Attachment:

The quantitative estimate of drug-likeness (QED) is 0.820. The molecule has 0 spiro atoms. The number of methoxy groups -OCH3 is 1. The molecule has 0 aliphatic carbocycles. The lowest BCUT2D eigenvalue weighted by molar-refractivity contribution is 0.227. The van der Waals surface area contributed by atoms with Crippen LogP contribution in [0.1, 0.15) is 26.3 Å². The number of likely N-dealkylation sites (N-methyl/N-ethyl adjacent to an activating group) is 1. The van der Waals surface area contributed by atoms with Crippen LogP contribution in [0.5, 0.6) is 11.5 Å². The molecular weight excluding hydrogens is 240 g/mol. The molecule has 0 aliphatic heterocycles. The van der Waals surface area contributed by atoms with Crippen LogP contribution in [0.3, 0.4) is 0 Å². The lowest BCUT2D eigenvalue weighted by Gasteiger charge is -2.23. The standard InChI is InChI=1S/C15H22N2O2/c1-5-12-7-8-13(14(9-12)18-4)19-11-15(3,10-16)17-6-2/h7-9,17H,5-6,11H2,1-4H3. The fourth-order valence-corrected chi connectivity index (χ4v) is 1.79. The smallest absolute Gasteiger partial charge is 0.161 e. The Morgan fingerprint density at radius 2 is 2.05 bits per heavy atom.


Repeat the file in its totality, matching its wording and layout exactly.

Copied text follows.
The quantitative estimate of drug-likeness (QED) is 0.820. The molecule has 0 spiro atoms. The number of methoxy groups -OCH3 is 1. The molecule has 0 aliphatic carbocycles. The lowest BCUT2D eigenvalue weighted by molar-refractivity contribution is 0.227. The van der Waals surface area contributed by atoms with Crippen LogP contribution in [0.1, 0.15) is 26.3 Å². The number of likely N-dealkylation sites (N-methyl/N-ethyl adjacent to an activating group) is 1. The van der Waals surface area contributed by atoms with Crippen LogP contribution in [0.5, 0.6) is 11.5 Å². The molecular weight excluding hydrogens is 240 g/mol. The molecule has 0 aliphatic heterocycles. The van der Waals surface area contributed by atoms with Crippen LogP contribution in [0.3, 0.4) is 0 Å². The lowest BCUT2D eigenvalue weighted by Gasteiger charge is -2.23. The standard InChI is InChI=1S/C15H22N2O2/c1-5-12-7-8-13(14(9-12)18-4)19-11-15(3,10-16)17-6-2/h7-9,17H,5-6,11H2,1-4H3. The fourth-order valence-corrected chi connectivity index (χ4v) is 1.79. The smallest absolute Gasteiger partial charge is 0.161 e. The Morgan fingerprint density at radius 2 is 2.05 bits per heavy atom.